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This chapter is from the book

It’s Not My Job, Man

Being a photographer in the strictest sense means you are passionate and, it is to be hoped, increasingly skilled at the craft of photography. Being a photographer in the vocational sense means having an expanding skill set that includes, but isn’t limited to, photography. Your ability to express your vision photographically is the epicenter of your activities, and it’s why I began this book with the assumption that you’re no slacker at your craft. But the moment you decide to pursue this vocationally and take your craft to the marketplace, a whole new series of skills needs to ripple out from that epicenter.

What those complementary skills are depends on your chosen market, but within those chosen markets they are generally not considered optional—they are key features of who you are as a photographer, and they bring key benefits that mustn’t be overlooked in either your development or your marketing.

If I were a commercial photographer specializing in serving clients that make outdoor adventure gear, those complementary skills might be certifications in certain water sports or rescue techniques. At a minimum, they would be key competencies like basic safety or wilderness first aid.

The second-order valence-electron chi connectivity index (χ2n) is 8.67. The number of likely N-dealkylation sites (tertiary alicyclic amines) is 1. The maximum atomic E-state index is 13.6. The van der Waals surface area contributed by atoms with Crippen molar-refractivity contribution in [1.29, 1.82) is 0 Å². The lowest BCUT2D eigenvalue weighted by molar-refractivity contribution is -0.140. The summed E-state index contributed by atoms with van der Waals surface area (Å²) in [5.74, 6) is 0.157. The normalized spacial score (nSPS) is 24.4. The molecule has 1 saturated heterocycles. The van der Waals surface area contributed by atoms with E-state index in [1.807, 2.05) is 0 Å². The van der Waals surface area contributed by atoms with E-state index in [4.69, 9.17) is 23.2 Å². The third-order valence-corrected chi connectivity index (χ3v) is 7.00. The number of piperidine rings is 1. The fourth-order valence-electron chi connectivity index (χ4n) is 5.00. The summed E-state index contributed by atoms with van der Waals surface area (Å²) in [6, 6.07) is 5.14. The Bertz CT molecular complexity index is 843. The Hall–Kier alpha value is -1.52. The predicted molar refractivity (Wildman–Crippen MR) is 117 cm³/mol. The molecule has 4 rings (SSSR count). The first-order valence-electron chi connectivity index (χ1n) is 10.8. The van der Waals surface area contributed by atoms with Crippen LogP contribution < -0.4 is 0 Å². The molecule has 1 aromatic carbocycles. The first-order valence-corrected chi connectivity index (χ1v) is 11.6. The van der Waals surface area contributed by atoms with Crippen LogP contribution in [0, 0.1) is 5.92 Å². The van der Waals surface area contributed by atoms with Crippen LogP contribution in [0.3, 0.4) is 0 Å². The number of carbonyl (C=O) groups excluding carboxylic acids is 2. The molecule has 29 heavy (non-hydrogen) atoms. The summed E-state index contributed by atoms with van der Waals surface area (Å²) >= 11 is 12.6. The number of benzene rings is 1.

In my chosen market serving humanitarian organizations, these transferable skills might be less tangible, but no less important—offerings like bilingualism, diplomacy, the breadth of my travel experiences in unstable countries, and even multiple citizenships permitting easier travel. On top of these particular intangibles, there are others.

How are your listening skills? The better you can listen to a client, the more clearly you will understand their needs.

How are your multimedia skills? When a client throws a last-minute request for a multimedia presentation into the scope of the brief, can you roll with it?

What about your interview skills? If you hope to take your vocation to areas with a more public face, one that benefits from public exposure, then the ability to do a solid interview is important.

How’s your time management? Being there on time, budgeting enough time for the gig, and being able to roll with it when the project’s scope expands but your time limits don’t will serve you well in the eyes of the client.

Don’t underestimate these core competencies. As a wedding photographer, your ability to deal diplomatically with mothers-in-law has a huge bearing on the impact you make with the client.

Of course, this is all just the logical extreme that comes of the desire to over-deliver for your clients. There are times you’ll be tempted to shrug it all off with a dismissive “It’s not my job, man,” but while that may be very true, you need to pick your battles carefully or you’ll be absolutely right—it won’t be your job. The job will go to someone who understands that the ability to create a great image is at the very center of this vocation, but it isn’t the end of the matter.

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